15,000 California restaurants and bars face unexpected pandemic-era subsidy tax

SACRAMENTO, Calif. — An unexpected state income tax from a pandemic-era federal grant could financially impact more than 15,000 dining establishments.

“This could be the highest cost of any business over the entire year,” Craig Winchester, partner at Perceptive Tax Advisory Group, told The Epoch Times. “That’s akin to almost all of the salary costs – about a 10% tax on some of those grants.”

Under President Joe Biden’s American Rescue Plan Act, which was signed into law last year, the US Small Business Administration (SBA) approved $28.6 billion in tax-exempt grants in the part of the Restaurant Revitalization Fund program for restaurants, bars and other businesses that serve food. and drinks.

According to the SBA, the Restaurant Revitalization Fund distributes grants to replenish certain expenses like payroll and rent for the period of February 2020 through December 2021.

Women are reflected in a window while dining outside in Fullerton, Calif., on Dec. 22, 2020. (John Fredricks/The Epoch Times)

Of more than 36,000 eligible businesses that applied for the grant in California, well over 15,000 were accepted.

Each company received grants – of up to $10 million – totaling about $5.7 billion from the state in the prize.

While federal law exempts recipients from paying taxes on these grants, California law does not specify such an exemption.

“What [the restaurant owners] I didn’t realize that not all states complied with federal law,” Winchester said. “They thought they had this money to help them survive the tough times, but now it might just be another nail in the coffin.”

This could result in an unanticipated cost of more than $600 million in state income taxes that could hit the hotel services industry, as Winchester reported in the California Globe.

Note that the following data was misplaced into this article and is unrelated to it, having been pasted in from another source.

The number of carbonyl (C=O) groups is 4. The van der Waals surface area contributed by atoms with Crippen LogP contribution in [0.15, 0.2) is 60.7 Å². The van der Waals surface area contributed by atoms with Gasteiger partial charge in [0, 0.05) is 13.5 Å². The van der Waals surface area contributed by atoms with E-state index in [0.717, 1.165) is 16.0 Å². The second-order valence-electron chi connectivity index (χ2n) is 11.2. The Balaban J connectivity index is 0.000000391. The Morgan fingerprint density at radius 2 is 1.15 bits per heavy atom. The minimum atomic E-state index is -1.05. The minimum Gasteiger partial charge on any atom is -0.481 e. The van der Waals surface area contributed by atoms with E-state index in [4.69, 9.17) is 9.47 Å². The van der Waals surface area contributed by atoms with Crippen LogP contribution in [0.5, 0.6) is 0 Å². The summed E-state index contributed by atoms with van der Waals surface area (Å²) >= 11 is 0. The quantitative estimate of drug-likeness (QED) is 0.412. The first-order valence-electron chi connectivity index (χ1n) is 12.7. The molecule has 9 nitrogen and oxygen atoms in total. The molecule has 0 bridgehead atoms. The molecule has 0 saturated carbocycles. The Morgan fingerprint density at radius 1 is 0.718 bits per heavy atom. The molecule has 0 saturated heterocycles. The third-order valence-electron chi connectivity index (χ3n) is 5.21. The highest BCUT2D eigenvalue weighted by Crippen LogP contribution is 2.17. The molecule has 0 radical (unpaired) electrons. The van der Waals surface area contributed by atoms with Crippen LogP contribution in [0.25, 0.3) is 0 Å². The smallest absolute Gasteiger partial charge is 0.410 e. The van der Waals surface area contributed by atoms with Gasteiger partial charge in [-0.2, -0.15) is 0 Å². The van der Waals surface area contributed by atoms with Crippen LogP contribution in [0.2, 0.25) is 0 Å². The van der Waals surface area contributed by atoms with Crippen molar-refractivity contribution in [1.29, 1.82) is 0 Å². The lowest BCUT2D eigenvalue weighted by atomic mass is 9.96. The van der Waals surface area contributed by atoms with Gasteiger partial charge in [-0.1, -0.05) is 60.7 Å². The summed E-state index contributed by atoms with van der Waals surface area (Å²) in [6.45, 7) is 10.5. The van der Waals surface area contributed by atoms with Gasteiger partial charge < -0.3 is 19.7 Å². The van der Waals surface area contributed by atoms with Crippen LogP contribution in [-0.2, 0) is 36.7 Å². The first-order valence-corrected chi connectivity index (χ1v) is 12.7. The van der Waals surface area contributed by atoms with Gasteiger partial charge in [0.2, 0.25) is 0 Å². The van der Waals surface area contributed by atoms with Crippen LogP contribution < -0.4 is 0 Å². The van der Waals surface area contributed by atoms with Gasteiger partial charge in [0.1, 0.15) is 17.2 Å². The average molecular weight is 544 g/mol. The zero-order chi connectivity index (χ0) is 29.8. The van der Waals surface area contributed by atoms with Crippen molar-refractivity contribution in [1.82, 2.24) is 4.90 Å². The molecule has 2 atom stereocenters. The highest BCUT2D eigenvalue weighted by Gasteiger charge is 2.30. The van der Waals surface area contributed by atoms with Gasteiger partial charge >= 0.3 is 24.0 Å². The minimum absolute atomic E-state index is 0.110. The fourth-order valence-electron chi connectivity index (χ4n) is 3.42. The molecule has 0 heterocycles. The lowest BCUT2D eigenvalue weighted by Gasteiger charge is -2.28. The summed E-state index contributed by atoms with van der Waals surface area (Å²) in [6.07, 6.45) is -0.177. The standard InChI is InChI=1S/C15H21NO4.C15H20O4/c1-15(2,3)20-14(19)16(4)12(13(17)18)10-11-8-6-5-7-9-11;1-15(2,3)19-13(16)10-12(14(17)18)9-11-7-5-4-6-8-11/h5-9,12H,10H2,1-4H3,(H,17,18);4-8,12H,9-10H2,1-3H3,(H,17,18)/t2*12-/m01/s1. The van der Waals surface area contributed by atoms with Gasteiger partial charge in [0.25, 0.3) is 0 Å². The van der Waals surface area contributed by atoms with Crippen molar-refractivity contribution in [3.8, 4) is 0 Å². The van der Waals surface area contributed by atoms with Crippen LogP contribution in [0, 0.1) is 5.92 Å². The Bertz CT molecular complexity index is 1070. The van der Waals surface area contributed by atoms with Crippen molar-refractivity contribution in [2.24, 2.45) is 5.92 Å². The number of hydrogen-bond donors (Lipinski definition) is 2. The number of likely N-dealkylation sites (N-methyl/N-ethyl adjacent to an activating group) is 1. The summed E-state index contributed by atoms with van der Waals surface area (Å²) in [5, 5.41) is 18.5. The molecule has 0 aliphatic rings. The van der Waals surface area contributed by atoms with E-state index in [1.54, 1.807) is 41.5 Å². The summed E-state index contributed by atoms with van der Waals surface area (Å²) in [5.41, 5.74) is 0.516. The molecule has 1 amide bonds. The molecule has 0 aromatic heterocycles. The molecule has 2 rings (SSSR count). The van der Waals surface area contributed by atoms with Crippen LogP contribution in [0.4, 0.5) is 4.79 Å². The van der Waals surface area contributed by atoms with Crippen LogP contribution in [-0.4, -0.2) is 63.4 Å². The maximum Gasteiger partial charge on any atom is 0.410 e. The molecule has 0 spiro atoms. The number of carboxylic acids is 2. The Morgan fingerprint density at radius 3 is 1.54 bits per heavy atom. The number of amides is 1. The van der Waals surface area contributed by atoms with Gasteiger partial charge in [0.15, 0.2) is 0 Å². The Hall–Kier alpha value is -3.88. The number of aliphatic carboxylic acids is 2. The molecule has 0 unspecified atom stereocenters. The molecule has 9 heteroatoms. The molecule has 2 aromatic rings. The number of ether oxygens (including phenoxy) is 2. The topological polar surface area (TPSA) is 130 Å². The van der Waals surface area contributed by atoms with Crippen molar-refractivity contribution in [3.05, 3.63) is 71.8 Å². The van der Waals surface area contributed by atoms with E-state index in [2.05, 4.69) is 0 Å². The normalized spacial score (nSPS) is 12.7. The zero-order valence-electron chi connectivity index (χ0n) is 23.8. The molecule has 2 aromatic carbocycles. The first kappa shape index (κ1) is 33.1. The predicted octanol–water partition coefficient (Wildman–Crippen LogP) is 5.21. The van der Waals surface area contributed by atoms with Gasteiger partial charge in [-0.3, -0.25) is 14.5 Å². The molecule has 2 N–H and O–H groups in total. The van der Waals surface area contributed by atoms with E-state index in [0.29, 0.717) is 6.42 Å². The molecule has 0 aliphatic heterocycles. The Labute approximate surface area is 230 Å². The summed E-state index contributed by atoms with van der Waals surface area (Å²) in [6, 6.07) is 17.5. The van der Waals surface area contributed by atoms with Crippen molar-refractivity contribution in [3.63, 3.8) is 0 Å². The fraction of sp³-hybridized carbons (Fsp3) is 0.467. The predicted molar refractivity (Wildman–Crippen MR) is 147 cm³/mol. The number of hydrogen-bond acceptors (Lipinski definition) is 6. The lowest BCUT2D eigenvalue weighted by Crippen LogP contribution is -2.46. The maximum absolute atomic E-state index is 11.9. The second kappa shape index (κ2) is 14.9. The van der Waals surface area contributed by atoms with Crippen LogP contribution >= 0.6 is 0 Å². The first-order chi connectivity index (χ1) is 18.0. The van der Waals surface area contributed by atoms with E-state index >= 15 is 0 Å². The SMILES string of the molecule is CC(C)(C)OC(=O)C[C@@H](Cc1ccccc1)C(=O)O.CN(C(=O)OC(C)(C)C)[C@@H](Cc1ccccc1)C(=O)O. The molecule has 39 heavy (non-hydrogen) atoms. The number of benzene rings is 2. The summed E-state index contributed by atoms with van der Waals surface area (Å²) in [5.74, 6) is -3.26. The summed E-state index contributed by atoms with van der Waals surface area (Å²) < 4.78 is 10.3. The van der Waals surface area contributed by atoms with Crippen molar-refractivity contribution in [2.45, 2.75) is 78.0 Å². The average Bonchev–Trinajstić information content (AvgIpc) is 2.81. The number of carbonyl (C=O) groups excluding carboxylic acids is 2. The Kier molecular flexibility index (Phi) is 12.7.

However, California State Treasurer Fiona Ma said the state has been “good” in refraining from overly penalizing small businesses and doesn’t think California lawmakers would allow the tax to pass.

“These are people who are struggling and suffering, and they are getting help from the federal government,” Ma told The Epoch Times. “They shouldn’t be taxed on this – not enough that they can’t open. They struggle to keep their employees on staff.

On Jan. 10, Governor Gavin Newsom released his draft budget summary for 2022-23, saying state taxes “are generally consistent” with federal grant treatment, particularly where it “will help businesses to s pay their tax obligations in 2021”.

Although recipients of the scheme may be relieved after hearing Newsom’s proposal, Winchester advised against claiming victory until it takes the steps required to change the law.

“The biggest obstacle to that will be the false confidence that it will happen,” he said.

Epoch Times Photo
Tavern House Kitchen and Bar offers fine dining in Newport Beach, Calif., Sept. 9, 2020. (John Fredricks/The Epoch Times)

Statewide COVID-19 lockdowns, protocols and restrictions have resulted in an estimated $250 billion in lost revenue for restaurants, bars and other food-related establishments, according to the National Restaurant Association. 10 times the amount of aid distributed under the program.

“If these 15,000 businesses weren’t getting the restaurant revitalization funds, many of them wouldn’t be in business,” said Jot Condie, president and CEO of the nonprofit California Restaurant Association. fund representing more than 22,000 members, to The Epoch Times.

“Now they’re dealing with a second iteration of the crisis, in terms of those variants,” Condie said. “We’re kind of in a soft lockdown right now. The government is not closing restaurants, people are choosing to stay away.

Condie said that following discussions with California lawmakers and budget drafting committees, the nonprofit hopes the grant money will be treated like other era-related grants. the pandemic, such as the Paycheck Protection Program and the Economic Disaster Loan, both exempt from the federal government. and state income taxes.

However, the California Restaurant Association and other California nonprofits continue to monitor the evolution of the program’s tax laws over the next two months.

“I can imagine we would mobilize and force and talk to the powers that be — that this requires state legislation — to order the treasurer to exempt that income,” Tracy Hernandez, founding CEO of nonprofit BizFed nonprofit created in 2008 that represents 180 business networks in Southern California, The Epoch Times told The Epoch Times.

“There would definitely be a strong crying movement. I can’t imagine the state assembly or senators choosing to say, “No, we’re going to penalize.” That was not the intention at all, it was to be a lifeline for restaurants.

Brandon Drey


Brandon Drey is a California-based reporter for The Epoch Times.

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